During the same ceremony, 18-year-old Ricky Rubio was given the 2008 FIBA Europe Young Player of the Year; this is the second straight time he wins such an award.
Rubio remembered that teammate Rudy Fernandez won this award three years ago, which “shows how important this award is.” The player “drafted” by Minnesota Timberwolves said that winning the FIBA Europe Young Player of the Year as Gasol did it is “still a dream”, though he’s aware he must “take one step at a time to improve.”
The point guard has two years remaining on his contract with his current Spanish team, DKV Joventut, and has been seeking to have his $6.6 million buyout reduced.
Another newspaper, Marca, reported that DKV Joventut has an agreement on the buyout with Real Madrid, but Rubio wants to stay in Barcelona.
Under NBA rules, the Wolves can pay no more than $500,000 toward his buyout.
Rubio, 18, had hoped to have his situation resolved today, before tryouts began for a Spanish national team that will compete in a tournament in Poland, but told Marca that it was not possible.
“I do not know how long it will take to clear my future,” he said.
The trick would be for the T-Wolves franchise to have patience with Mark, to let him grow with the squad, instead of pulling the plug on him too soon because of a rough year or two as everyone figures this thing out. It happens all the time in the NBA (Reggie Theus immediately comes to mind) and we never get to find out if these young coaches have what it takes.
“It’s a business and you have to view it that way,” said the personable Gomes, who is coming off his best season as a pro, having averaged 13 points and five rebounds. “The downside to all that’s happened is that I lost a lot of really good friends there, though I’ll definitely still be staying in touch with them.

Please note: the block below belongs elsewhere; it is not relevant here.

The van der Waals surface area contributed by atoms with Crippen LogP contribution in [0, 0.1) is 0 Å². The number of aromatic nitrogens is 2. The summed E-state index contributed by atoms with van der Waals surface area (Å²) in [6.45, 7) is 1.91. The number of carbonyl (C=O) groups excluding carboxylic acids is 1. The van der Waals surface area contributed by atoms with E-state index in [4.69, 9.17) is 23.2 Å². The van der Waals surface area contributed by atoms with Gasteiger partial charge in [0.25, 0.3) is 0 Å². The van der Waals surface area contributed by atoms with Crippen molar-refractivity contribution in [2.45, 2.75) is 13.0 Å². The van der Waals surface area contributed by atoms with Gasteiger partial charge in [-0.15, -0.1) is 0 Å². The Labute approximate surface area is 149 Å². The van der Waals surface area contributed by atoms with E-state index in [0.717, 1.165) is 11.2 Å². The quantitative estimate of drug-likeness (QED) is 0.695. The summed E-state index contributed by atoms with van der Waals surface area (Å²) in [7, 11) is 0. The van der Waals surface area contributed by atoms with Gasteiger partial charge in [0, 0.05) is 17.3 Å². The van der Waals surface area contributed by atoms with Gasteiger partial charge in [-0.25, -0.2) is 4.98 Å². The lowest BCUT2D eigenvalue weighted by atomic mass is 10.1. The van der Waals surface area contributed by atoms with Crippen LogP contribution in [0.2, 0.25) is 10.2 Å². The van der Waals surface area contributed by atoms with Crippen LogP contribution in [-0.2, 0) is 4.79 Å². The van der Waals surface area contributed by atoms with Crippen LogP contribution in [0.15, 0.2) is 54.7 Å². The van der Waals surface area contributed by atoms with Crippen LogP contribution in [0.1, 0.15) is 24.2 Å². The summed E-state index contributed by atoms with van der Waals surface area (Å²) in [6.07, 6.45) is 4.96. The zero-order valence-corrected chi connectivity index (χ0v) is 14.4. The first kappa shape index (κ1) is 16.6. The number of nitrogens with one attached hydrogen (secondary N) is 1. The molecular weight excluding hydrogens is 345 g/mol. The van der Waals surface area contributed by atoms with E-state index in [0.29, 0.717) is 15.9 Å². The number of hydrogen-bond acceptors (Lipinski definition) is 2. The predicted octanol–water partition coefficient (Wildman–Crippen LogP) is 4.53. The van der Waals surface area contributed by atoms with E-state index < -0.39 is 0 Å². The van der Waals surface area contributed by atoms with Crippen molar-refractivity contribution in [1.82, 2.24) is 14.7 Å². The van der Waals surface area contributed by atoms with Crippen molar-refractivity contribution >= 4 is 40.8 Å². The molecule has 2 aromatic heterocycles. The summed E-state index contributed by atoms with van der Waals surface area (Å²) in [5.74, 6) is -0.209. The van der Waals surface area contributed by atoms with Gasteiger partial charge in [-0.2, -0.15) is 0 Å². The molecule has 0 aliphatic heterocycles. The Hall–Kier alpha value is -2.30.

“The upside of it is that now we have guys who might make us better than we were last year. I like what I’ve seen from Jonny Flynn a lot. He’s an explosive athlete who is great at getting to the rim.”
Corey Brewer, SF, Minnesota (No. 7)
Many were high on the 2007 Final Four MVP before the draft. He was raw offensively, but long, quick and smooth, and thought to be the next great defensive stopper in the NBA.
But Brewer’s rookie season was quite disappointing. He shot just 37 percent from the field and didn’t have a clear role in the rotation, even though the Timberwolves had nothing to play for but their future. He began last season as the starting small forward, but lost his job by Nov. 16 and tore his ACL against Denver on Nov. 29.
Brewer returned to action in the Summer League earlier this month, and with the trade of Mike Miller to Washington, there’s a spot in the starting lineup for him again. The Wolves clearly have young talent at the point and on the frontline, but Brewer needs to prove he can be one of their wings of the future.